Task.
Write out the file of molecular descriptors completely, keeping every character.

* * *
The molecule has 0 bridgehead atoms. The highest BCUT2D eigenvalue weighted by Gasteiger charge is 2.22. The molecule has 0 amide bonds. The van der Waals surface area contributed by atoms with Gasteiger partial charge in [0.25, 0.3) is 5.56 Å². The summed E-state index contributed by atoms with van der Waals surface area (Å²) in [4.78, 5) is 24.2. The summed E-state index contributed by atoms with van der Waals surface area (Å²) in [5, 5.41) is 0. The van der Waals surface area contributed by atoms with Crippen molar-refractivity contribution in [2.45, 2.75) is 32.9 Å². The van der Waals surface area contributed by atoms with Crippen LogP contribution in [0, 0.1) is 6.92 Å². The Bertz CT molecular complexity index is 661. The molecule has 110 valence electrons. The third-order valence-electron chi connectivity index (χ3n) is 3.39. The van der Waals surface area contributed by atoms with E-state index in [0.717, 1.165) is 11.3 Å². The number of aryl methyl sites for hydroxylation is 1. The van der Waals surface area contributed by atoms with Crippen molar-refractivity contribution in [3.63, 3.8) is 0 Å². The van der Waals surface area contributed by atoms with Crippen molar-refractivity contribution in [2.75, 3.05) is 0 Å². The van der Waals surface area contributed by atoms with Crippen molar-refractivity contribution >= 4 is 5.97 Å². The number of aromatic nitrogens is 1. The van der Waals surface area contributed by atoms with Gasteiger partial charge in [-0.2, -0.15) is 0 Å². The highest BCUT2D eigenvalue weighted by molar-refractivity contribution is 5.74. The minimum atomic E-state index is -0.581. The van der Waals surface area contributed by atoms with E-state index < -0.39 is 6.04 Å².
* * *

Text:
The molecule has 0 bridgehead atoms. The highest BCUT2D eigenvalue weighted by Gasteiger charge is 2.22. The molecule has 0 amide bonds. The van der Waals surface area contributed by atoms with Gasteiger partial charge in [0.25, 0.3) is 5.56 Å². The summed E-state index contributed by atoms with van der Waals surface area (Å²) in [4.78, 5) is 24.2. The summed E-state index contributed by atoms with van der Waals surface area (Å²) in [5, 5.41) is 0. The van der Waals surface area contributed by atoms with Crippen molar-refractivity contribution in [2.45, 2.75) is 32.9 Å². The van der Waals surface area contributed by atoms with Crippen LogP contribution in [0, 0.1) is 6.92 Å². The Bertz CT molecular complexity index is 661. The molecule has 110 valence electrons. The third-order valence-electron chi connectivity index (χ3n) is 3.39. The van der Waals surface area contributed by atoms with E-state index in [0.717, 1.165) is 11.3 Å². The number of aryl methyl sites for hydroxylation is 1. The van der Waals surface area contributed by atoms with Crippen molar-refractivity contribution in [3.63, 3.8) is 0 Å². The van der Waals surface area contributed by atoms with Crippen molar-refractivity contribution in [2.75, 3.05) is 0 Å². The van der Waals surface area contributed by atoms with Crippen molar-refractivity contribution >= 4 is 5.97 Å². The number of aromatic nitrogens is 1. The van der Waals surface area contributed by atoms with Gasteiger partial charge in [-0.2, -0.15) is 0 Å². The highest BCUT2D eigenvalue weighted by molar-refractivity contribution is 5.74. The minimum atomic E-state index is -0.581. The van der Waals surface area contributed by atoms with E-state index < -0.39 is 6.04 Å².